By the way, soon something may have to be done about cellphone talkers/latte sippers who will crash into you,totally unaware of the rest of the world. These "walkers" should "doublepark" while they are engaged in these activities.
Agreed, also that pedestrians can be completely lawless, disregarding drivers rights. How many times do we all see traffic jamups caused by lawless pedestrians.
I like your show very much. Thank you!
I am a bicyclist, pedestrian, and car driver in NYC.
I am outraged by bicycle drivers (usually messengers) using bikes without brakes among pedestrians, cars, and trucks.
Fixees were designed for competition, not utility, and this practice is not only dangerous, it's a travesty as well.
This stupidity needs a law!
A principal reason for traffic laws is to inject some predictability into traffic behaviour. If bicyclists are to be exempt from traffic laws, the current anarchy on the streets of New York will merely be worsened. Bicycles may pose no significant threat to cars but they absolutely do to pedestrians as anyone who has had to dodge speeding bicycle-born couriers will be aware. Failure to enforce laws is rarely a satisfactory basis for their elimination. Proper enforcement helps re-enforce at all levels awareness of responsibility as citizens and a proper respect for the law. Your friend Alex Marshall needs to descend from his ivory tower and take a healthy breath of reality fresh air.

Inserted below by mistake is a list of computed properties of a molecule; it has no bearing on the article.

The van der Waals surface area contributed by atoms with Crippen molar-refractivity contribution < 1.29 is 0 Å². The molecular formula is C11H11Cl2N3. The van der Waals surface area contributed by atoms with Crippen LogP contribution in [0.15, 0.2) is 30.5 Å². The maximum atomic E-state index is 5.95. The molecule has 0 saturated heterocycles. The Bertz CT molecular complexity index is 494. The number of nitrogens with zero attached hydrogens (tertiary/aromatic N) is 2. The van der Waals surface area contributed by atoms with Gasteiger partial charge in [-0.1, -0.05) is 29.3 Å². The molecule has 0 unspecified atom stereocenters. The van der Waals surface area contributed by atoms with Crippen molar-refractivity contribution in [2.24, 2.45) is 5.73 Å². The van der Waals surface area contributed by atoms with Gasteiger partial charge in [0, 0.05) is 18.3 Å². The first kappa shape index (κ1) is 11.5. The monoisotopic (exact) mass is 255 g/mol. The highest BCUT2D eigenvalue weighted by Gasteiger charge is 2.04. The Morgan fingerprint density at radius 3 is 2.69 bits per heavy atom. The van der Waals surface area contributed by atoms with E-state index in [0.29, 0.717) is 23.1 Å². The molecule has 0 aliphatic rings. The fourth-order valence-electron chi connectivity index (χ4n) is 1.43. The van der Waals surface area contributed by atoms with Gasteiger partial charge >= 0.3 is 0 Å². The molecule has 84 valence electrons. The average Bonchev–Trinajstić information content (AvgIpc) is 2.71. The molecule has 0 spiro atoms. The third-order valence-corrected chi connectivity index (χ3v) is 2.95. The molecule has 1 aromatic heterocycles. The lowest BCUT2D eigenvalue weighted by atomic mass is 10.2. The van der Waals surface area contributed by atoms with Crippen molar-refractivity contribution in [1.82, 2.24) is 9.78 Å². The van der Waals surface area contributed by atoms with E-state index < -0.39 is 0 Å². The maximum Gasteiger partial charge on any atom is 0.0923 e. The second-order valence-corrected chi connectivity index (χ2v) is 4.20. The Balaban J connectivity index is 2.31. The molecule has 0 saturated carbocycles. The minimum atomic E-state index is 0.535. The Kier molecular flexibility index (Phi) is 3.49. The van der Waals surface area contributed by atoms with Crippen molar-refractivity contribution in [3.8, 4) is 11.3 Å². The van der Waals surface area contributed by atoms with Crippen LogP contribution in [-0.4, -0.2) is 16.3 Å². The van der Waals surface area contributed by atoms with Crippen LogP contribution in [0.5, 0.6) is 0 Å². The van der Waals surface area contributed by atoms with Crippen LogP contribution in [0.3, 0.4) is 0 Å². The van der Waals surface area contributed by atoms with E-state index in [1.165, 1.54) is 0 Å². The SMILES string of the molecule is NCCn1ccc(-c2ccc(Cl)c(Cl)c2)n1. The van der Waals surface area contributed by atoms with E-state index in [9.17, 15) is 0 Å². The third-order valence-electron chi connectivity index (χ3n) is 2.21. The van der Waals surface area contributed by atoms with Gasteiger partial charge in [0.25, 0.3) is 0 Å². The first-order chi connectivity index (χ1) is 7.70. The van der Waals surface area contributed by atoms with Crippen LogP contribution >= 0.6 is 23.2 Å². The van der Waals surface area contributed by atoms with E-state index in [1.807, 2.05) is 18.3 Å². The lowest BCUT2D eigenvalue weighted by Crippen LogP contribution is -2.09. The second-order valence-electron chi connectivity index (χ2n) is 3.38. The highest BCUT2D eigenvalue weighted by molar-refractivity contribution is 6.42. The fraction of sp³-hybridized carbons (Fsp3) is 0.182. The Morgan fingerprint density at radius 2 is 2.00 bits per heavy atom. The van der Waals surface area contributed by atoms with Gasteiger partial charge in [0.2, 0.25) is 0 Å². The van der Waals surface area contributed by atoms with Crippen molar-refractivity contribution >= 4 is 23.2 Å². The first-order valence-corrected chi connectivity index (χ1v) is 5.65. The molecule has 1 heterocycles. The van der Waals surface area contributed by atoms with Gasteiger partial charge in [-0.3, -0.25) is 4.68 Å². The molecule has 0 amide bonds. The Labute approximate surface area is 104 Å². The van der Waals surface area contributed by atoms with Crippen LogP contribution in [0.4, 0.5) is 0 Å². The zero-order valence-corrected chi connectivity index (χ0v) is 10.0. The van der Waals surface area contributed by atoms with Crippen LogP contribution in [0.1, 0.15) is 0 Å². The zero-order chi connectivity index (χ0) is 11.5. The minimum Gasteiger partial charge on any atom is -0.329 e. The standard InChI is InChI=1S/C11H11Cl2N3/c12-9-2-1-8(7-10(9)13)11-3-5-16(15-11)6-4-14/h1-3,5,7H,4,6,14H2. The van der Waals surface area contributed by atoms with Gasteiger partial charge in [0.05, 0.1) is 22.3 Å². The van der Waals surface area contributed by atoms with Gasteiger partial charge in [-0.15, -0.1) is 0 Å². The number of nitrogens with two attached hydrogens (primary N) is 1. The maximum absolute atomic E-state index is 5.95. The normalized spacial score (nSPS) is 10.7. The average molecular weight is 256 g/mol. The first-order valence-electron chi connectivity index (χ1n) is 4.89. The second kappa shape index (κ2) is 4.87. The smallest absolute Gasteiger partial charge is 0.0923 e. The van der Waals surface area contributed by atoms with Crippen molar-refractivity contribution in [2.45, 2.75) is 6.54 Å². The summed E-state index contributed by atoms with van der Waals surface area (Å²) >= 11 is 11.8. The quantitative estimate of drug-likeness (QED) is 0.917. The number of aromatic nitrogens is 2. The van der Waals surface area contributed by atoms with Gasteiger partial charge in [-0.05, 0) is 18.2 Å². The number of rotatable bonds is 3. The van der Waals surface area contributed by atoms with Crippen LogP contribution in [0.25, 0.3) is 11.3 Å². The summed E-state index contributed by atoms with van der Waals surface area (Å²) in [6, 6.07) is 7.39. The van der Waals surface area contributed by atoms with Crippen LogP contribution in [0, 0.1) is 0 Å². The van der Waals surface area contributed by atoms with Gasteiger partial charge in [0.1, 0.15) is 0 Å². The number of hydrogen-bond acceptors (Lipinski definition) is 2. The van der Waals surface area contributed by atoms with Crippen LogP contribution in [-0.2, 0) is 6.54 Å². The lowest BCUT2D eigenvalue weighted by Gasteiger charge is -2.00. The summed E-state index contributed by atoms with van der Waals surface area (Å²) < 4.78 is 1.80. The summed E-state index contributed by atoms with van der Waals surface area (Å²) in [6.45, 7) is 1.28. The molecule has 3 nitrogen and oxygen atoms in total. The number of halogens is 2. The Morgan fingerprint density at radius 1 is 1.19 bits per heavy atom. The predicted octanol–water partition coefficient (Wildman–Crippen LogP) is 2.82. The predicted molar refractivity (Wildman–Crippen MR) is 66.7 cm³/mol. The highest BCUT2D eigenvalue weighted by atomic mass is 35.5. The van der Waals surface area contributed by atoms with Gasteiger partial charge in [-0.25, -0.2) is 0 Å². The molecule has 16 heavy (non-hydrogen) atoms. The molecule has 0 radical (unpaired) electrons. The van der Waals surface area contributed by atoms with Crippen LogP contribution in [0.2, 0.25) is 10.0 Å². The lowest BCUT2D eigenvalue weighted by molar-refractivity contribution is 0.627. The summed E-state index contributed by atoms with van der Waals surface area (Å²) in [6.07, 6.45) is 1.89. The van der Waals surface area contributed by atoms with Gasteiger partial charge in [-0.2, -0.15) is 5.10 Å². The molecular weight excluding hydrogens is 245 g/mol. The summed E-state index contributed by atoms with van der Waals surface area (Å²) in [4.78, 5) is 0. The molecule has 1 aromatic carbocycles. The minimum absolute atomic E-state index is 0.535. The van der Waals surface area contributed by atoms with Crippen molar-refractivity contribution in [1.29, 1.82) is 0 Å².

I am a bicyclist, pedestrian, and driver in NYC.
I am outraged by cyclists (usually messengers) driving (bicycles) among cars and pedestrians without brakes!
Fixees were designed for competition, not street use, and this practice is not only dangerous, it's a travesty as well.
I saw one such accident, where the bicycle driver said "I can stop anytime I want to" - and I told him he wouldn't have said that if the woman he crashed into had been his mother!
This condition needs a law.